Since 2015, a team of researchers based at the University of Michigan (UM), School of Public Health have led research projects on improving cervical cancer screening coverage in both urban and rural/remote regions of Guatemala. Anna Gottschlich, a PhD student, along with her supervisor Dr Rafael Meza at UM led studies to evaluate the acceptability, feasibility and value of using self-collected samples for cervical cancer screening among women of diverse ethnicities in the region. Dr Gina Ogilvie, University of British Columbia Professor and WHRI Associate Director has been an advisor on this important research, and her team was invited to participate in UM’s recent visit to Guatemala in December 2017 to plan next steps to strengthen relationships and collaborations in the region.
The preliminary research conducted in Guatemala has laid the foundation for strong collaborative work, and exciting opportunities to further local cervical cancer prevention projects. Starting in Guatemala City, the team met with Directors of academic, research and policy institution including PATH, the Centers for Disease Control and Prevention, the National cancer hospital (INCAN), the Institute of Nutrition of Central American and Panama (INCAP), and San Carlos University of Guatemala. The group also travelled to Santiago, Atitlan; a remote community primarily consisting of Indigenous peoples, which was the site for much of the pilot work in cervical cancer screening using self-collection. The site is home to an enthusiastic network of local community health workers and clinicians, some of whom are based at Rxiin Tnamet, a non-profit community health organization with decades of experiences offering local clinics and services for preventive medicine and reproductive health, as well as community development programs.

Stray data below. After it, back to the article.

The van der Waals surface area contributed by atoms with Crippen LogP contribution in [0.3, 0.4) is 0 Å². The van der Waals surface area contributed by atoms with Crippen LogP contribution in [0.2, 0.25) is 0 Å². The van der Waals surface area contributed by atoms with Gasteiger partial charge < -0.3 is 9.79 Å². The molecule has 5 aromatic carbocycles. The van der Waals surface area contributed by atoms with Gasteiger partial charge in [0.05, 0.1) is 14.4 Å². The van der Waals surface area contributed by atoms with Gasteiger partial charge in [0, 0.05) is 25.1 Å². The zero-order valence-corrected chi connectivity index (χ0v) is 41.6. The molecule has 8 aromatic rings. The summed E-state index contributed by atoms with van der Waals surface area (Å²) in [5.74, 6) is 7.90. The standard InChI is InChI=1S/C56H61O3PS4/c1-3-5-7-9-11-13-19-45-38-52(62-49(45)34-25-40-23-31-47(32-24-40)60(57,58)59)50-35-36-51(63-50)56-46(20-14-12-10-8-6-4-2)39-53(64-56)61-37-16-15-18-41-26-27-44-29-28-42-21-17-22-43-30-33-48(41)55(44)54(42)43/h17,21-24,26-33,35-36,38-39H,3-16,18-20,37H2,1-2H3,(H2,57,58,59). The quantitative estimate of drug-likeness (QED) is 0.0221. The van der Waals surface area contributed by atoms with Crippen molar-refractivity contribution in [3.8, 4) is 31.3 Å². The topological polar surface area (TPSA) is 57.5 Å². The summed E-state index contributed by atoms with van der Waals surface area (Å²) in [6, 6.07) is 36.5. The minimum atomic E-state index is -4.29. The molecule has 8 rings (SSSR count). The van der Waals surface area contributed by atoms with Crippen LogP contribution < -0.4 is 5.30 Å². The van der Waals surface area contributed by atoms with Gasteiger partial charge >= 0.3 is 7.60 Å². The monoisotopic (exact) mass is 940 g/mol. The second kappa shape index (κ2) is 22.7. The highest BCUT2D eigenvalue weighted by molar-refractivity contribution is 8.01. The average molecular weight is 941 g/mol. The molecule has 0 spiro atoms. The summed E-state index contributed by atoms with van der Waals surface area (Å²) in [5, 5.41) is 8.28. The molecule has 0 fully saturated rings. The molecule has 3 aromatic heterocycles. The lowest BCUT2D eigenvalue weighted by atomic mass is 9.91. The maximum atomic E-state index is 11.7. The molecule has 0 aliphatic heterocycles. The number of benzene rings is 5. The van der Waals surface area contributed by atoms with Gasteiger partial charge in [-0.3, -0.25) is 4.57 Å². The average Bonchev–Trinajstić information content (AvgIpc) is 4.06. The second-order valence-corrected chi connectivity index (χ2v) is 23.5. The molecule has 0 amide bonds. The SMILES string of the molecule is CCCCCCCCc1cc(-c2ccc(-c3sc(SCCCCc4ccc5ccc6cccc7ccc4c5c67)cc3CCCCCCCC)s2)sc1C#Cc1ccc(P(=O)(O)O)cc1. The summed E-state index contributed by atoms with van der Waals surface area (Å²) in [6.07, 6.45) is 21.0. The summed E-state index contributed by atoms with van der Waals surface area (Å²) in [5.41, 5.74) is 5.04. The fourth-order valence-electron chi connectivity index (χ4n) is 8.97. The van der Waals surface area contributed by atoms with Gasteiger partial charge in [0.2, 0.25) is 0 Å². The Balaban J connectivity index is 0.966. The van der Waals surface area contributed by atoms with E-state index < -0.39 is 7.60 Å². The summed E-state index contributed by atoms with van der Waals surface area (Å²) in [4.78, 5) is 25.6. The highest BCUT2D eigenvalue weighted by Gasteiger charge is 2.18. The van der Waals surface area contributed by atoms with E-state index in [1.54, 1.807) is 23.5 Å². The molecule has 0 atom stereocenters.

The collaboration between Dr Ogilvie and the team at UM are an example how academic institutions can leverage the skills, resources and expertise of different teams to work together to create meaningful research programs, and academic opportunities for students internationally. Both groups are excited to further the work being done by local policy, research, clinical, and community partners in Guatemala to create sustainable and scalable population health programs.
To learn more about the preliminary research conducted by the team in Guatemala, click here.